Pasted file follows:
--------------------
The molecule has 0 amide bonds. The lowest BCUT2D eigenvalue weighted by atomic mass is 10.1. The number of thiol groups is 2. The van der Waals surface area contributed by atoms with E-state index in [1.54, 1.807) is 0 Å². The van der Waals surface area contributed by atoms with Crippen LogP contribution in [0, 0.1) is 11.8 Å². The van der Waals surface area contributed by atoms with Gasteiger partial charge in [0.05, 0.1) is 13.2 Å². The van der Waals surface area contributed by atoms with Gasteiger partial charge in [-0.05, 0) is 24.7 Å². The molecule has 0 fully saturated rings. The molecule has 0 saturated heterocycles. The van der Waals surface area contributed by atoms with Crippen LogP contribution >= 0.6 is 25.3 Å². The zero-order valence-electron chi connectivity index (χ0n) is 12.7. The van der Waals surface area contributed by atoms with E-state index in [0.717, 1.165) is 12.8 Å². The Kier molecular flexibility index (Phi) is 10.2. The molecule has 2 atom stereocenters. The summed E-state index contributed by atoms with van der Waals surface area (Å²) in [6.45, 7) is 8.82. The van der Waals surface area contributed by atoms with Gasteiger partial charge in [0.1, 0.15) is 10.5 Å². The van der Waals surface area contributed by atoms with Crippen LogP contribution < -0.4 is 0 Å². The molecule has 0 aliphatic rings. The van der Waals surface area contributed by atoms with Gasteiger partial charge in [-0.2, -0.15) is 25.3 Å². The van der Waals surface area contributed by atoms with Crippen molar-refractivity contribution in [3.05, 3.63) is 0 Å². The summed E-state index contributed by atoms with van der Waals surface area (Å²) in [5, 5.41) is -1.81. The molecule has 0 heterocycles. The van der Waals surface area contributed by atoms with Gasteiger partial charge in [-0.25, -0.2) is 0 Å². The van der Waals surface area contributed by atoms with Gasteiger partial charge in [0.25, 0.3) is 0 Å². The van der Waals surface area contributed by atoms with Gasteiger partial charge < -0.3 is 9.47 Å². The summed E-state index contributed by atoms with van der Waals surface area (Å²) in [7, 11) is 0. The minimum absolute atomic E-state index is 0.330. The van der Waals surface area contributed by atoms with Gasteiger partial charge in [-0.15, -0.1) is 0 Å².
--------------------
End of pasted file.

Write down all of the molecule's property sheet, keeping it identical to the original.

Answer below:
The molecule has 0 amide bonds. The lowest BCUT2D eigenvalue weighted by atomic mass is 10.1. The number of thiol groups is 2. The van der Waals surface area contributed by atoms with E-state index in [1.54, 1.807) is 0 Å². The van der Waals surface area contributed by atoms with Crippen LogP contribution in [0, 0.1) is 11.8 Å². The van der Waals surface area contributed by atoms with Gasteiger partial charge in [0.05, 0.1) is 13.2 Å². The van der Waals surface area contributed by atoms with Gasteiger partial charge in [-0.05, 0) is 24.7 Å². The molecule has 0 fully saturated rings. The molecule has 0 saturated heterocycles. The van der Waals surface area contributed by atoms with Crippen LogP contribution >= 0.6 is 25.3 Å². The zero-order valence-electron chi connectivity index (χ0n) is 12.7. The van der Waals surface area contributed by atoms with E-state index in [0.717, 1.165) is 12.8 Å². The Kier molecular flexibility index (Phi) is 10.2. The molecule has 2 atom stereocenters. The summed E-state index contributed by atoms with van der Waals surface area (Å²) in [6.45, 7) is 8.82. The van der Waals surface area contributed by atoms with Gasteiger partial charge in [0.1, 0.15) is 10.5 Å². The van der Waals surface area contributed by atoms with Crippen LogP contribution < -0.4 is 0 Å². The molecule has 0 aliphatic rings. The van der Waals surface area contributed by atoms with Gasteiger partial charge in [-0.2, -0.15) is 25.3 Å². The van der Waals surface area contributed by atoms with Crippen molar-refractivity contribution in [3.05, 3.63) is 0 Å². The summed E-state index contributed by atoms with van der Waals surface area (Å²) in [5, 5.41) is -1.81. The molecule has 0 heterocycles. The van der Waals surface area contributed by atoms with Gasteiger partial charge in [-0.25, -0.2) is 0 Å². The van der Waals surface area contributed by atoms with Gasteiger partial charge in [0.25, 0.3) is 0 Å². The van der Waals surface area contributed by atoms with Gasteiger partial charge < -0.3 is 9.47 Å². The summed E-state index contributed by atoms with van der Waals surface area (Å²) in [7, 11) is 0. The minimum absolute atomic E-state index is 0.330. The van der Waals surface area contributed by atoms with Gasteiger partial charge in [-0.15, -0.1) is 0 Å².